During the course of several expeditions on the Sahara from 1946 to 1959, led by the French paleontologist Albert-Félix de Lapparent, several fossils of a crocodyliform of large size were unearthed in the region known as the Continental Intercalaire Formation, some of them were found in Foggara Ben Draou, in Mali and near the town of Aoulef, Algeria (informally named as the Aoulef Crocodile) while others came from the Ain el Guettar Formation of Gara Kamboute, in the south of Tunisia, the fossils found were fragments of the skull, teeth, scutes and vertebrae. In 1957, in the region now known as the Elrhaz Formation in the north of Niger several isolated teeth of great size were found by H. Faure. The study of this material by French paleontologist France De Broin helped identify them as coming from a new long snouted crocodile.
Later, in 1964, the research team of the French CEA discovered an almost complete skull in region of Gadoufaoua, in the north of Niger, said skull was shipped to Paris for study and became the holotype of the then new genus and species Sarcosuchus imperator in 1966. The genus name comes from the Greek σάρξ (sarx) meaning flesh and σοῦχος (souchus) meaning crocodile.
Fossils from Brazil
In 1977, a new species of Sarcosuchus was recognised, S. hartti, from remains found in the late 19th century in late Hauterivian pebbly conglomerates and green shales belonging to the Ilhas Group in the Recôncavo Basin of north-eastern Brazil. In 1867, American naturalist Charles Hartt found two isolated teeth and sent them to the American paleontologist O. C. Marsh who erected a new species of Crocodylus for them, C. hartti, this material, along with other remains were assigned in 1907 to the genus Goniopholis as G. hartti. Now residing in the British Museum of Natural History the fragment of the lower jaw, dorsal scute and two teeth compromising the species G. hartti were reexamined and conclusively placed in the genus Sarcosuchus.
The next major findings occurred during the expeditions led by the American paleontologist Paul Sereno in 1995 (Aoufous Formation, Morocco), 1997 and the follow-up trip in 2000. Partial skeletons, numerous skulls and 20 tons of assorted other fossils were recovered from the deposits of the Elrhaz Formation, which has been dated as late Aptian or early Albian stages of the Late Cretaceous. It took about a year to prepare the Sarcosuchus remains.
Fossils were found in 2010 in the Ifezouane Formation of Morocco. Fossil teeth from the area of Nalut in northwestern Libya, possibly Hauterivian to Barremian in age, might be referable to S. imperator. Indeterminate Sarcosuchus material including dorsal osteoderms in anatomical connection, isolated teeth and fragmentary skeletal remains including a left scapula, mandible fragment, dorsal vertebrae, illium and a proximal portion of a femur was described from the Oum Ed Dhiab Member in Tunisia in 2018
Sereno took thin sections from trunk osteoderms of an estimated subadult individual (~80% of estimated maximum adult size). Approximately 40 lines of arrested growth (LAG) were counted in these thin sections, suggesting that S. imperator took 50 to 60 years to reach adult size. Given that extant wild crocodylians rarely reach these advanced ages, Sereno suggested that S. imperator achieved its large size by extending its period of rapid, juvenile, growth. A similar growth strategy has been suggested for the equally titanic crocodylian Deinosuchus, based on similar criteria.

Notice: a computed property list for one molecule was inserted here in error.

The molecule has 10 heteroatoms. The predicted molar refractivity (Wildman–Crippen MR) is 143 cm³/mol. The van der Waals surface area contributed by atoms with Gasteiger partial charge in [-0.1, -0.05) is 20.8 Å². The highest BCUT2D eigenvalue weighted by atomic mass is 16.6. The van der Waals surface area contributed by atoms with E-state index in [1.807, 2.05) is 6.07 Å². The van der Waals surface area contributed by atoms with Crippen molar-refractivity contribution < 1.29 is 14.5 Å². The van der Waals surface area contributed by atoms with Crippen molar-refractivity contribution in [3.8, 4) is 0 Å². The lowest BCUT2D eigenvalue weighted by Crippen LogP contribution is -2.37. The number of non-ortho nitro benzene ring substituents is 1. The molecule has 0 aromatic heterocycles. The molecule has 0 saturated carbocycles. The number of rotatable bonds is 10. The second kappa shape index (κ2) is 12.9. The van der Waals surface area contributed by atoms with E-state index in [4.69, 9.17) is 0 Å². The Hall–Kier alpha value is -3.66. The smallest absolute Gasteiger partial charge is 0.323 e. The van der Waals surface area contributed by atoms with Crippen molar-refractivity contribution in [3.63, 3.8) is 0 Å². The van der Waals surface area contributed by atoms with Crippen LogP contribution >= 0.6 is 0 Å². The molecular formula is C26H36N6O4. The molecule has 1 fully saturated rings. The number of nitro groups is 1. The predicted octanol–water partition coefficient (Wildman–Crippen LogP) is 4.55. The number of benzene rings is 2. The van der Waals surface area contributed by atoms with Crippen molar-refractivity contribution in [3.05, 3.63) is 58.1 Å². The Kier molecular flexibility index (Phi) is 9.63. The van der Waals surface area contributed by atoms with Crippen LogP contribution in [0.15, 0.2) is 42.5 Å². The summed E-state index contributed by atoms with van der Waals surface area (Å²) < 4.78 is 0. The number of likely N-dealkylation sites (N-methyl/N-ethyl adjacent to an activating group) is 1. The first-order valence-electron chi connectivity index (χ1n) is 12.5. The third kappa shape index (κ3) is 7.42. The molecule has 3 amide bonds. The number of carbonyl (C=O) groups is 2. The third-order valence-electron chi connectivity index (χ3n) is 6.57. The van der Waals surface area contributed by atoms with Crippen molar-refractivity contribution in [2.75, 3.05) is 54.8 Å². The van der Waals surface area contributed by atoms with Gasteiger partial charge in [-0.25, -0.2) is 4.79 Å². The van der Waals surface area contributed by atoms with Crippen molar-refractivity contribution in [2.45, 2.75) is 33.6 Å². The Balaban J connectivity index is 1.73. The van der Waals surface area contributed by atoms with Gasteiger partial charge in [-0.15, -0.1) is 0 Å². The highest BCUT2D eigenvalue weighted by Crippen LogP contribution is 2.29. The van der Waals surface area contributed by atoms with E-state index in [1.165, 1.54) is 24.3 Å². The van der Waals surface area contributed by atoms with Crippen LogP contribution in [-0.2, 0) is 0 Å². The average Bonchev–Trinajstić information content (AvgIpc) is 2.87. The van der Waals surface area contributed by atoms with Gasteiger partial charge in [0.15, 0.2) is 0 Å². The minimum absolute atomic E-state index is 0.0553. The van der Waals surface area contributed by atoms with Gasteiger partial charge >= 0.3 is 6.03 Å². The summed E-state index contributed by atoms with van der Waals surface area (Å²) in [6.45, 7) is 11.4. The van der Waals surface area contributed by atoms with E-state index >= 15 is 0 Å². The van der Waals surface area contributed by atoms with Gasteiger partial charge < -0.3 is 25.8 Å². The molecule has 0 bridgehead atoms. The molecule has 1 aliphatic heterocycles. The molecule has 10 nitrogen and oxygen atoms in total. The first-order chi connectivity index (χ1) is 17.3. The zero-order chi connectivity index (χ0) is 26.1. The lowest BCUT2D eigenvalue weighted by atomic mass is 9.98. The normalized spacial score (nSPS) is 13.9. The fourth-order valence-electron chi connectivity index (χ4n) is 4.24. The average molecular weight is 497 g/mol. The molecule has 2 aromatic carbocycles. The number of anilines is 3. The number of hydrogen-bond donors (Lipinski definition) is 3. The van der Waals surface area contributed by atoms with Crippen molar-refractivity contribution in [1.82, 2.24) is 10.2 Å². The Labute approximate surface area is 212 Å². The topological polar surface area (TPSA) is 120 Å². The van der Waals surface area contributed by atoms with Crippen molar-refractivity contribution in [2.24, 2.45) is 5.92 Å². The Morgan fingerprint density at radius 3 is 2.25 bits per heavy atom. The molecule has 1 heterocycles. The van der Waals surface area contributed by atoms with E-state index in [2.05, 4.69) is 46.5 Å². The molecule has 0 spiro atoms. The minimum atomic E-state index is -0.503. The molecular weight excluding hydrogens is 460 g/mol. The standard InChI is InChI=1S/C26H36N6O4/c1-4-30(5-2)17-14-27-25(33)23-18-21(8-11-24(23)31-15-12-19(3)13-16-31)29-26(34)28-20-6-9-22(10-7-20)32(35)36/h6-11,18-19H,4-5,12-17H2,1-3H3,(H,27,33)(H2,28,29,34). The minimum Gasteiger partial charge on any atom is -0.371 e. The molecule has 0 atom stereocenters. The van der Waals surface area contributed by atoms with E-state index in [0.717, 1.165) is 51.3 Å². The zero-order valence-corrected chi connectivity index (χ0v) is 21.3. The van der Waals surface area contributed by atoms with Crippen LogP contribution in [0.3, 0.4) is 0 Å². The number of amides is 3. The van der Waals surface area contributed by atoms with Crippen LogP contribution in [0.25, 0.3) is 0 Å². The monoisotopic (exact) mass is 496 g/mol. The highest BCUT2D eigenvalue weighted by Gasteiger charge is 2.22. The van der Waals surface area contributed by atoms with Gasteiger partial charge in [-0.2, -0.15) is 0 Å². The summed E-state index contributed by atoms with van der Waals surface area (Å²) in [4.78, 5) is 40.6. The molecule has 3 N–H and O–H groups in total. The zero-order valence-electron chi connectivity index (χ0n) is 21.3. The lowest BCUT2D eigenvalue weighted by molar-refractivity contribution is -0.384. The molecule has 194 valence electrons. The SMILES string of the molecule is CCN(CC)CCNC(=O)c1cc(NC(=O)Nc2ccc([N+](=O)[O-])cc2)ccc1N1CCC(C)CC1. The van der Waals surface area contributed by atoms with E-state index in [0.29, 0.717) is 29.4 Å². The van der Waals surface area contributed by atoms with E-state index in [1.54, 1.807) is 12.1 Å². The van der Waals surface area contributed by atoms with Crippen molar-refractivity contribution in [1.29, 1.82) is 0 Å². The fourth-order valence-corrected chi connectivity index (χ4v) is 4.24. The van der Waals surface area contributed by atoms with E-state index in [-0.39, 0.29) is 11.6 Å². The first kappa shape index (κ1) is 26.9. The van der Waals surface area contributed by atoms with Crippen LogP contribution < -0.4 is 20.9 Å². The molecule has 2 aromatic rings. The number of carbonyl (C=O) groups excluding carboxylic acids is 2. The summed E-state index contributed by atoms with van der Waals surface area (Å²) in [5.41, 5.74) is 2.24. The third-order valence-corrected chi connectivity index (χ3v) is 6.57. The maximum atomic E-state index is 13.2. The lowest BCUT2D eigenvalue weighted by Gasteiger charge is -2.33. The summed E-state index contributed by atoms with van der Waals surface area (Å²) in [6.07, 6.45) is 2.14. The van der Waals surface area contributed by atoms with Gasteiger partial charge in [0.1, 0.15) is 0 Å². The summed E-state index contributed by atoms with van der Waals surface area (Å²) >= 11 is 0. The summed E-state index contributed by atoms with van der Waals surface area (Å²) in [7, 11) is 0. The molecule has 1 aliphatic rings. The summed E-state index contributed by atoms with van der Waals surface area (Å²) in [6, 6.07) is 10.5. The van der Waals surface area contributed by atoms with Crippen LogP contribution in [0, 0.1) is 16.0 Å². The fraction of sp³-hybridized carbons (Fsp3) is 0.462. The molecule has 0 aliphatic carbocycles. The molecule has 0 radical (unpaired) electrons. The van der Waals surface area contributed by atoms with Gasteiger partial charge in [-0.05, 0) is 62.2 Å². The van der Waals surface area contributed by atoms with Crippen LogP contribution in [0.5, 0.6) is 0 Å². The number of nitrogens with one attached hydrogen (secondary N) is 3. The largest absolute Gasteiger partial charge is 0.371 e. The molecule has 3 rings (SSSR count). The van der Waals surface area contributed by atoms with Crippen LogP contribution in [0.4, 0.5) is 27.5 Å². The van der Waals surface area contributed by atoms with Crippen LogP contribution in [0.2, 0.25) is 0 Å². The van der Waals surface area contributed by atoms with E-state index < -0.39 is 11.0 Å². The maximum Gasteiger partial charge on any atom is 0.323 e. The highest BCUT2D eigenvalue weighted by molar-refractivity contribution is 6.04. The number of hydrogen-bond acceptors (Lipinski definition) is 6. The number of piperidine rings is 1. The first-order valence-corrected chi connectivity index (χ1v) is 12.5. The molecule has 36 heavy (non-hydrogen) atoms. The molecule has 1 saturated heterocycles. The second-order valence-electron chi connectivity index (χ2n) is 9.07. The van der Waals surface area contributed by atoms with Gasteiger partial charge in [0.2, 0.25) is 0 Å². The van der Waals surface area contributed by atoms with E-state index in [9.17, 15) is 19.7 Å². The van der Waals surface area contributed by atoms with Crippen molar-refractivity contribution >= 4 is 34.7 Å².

Based on the broader snout of fully grown S. imperator when compared to the living gharial and other narrow-snouted crocodiles, along with a lack of interlocking of the smooth and sturdy-crowned teeth when the jaws were closed, Sereno et al. hypothesized that S. imperator had a generalized diet similar to that of the Nile crocodile, which would have included large terrestrial prey such as the abundant dinosaurs that lived in the same region.
However, a 2014 analysis of a biomechanical model of its skull suggested that unlike Deinosuchus, Sarcosuchus may not have been able to perform the "death roll" maneuver used by extant crocodylians to dismember their prey. This suggests that if S. imperator did hunt big game, it probably did not dismember prey in the same fashion as extant crocodylians.
The remains of S. imperator were found in a region of the Ténéré Desert named Gadoufaoua, more specifically in the Elrhaz Formation of the Tegama Group, dating from the late Aptian to the early Albian of the Early Cretaceous, approximately 112 million years ago. The stratigraphy of the region and the aquatic fauna that was found therein indicates that it was an inland fluvial environment, entirely freshwater in nature with a humid tropical climate. S. imperator shared the waters with the holostean fish Lepidotus and the coelacanth Mawsonia. The dinosaur fauna was represented by the iguanodontian Lurdusaurus, which was the most common dinosaur in the region, and its relative Ouranosaurus; there were also two sauropods, Nigersaurus and a currently unnamed sauropod while the theropod fauna included the spinosaurid Suchomimus, the carcharodontosaurid Eocarcharia and the abelisaurid Kryptops.
Meanwhile, S. hartti was found in the Recôncavo Basin of Brazil, specifically in the Ilhas Formation of the Bahia series, it was a shallow lacustrine environment dating from the late Aptian, similar in age to the habitat of S. imperator, with similar aquatic fauna, including Lepidotus and two species of Mawsonia. The dinosaur fauna is of a very fragmentary nature and identification does not go beyond indeterminate theropod and iguanodontid remains.
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|Wikimedia Commons has media related to Sarcosuchus.|
- "African fossil find: 40-foot crocodile". Guy Gugliotta. Washington Post, October 26, 2001. Retrieved November 17, 2004.
- SuperCroc: Sarcosuchus imperator. Gabrielle Lyon. Retrieved November 17, 2004.
- "'SuperCroc' fossil found in Sahara". D. L. Parsell. National Geographic News, October 25, 2001. Retrieved November 17, 2004.
- Dinosaur Expedition 2000. Paul C. Sereno. Retrieved November 17, 2004.
- "SuperCroc's jaws were superstrong, study shows". John Roach. National Geographic News, April 4, 2003. Retrieved November 17, 2004.
- "Sereno, team discover prehistoric giant Sarcosuchus imperator in African desert." Steve Koppes. The University of Chicago Chronicle, volume 21, number 4, November 1, 2001. Retrieved November 17, 2004.
- Making of the Sarcosuchus exhibit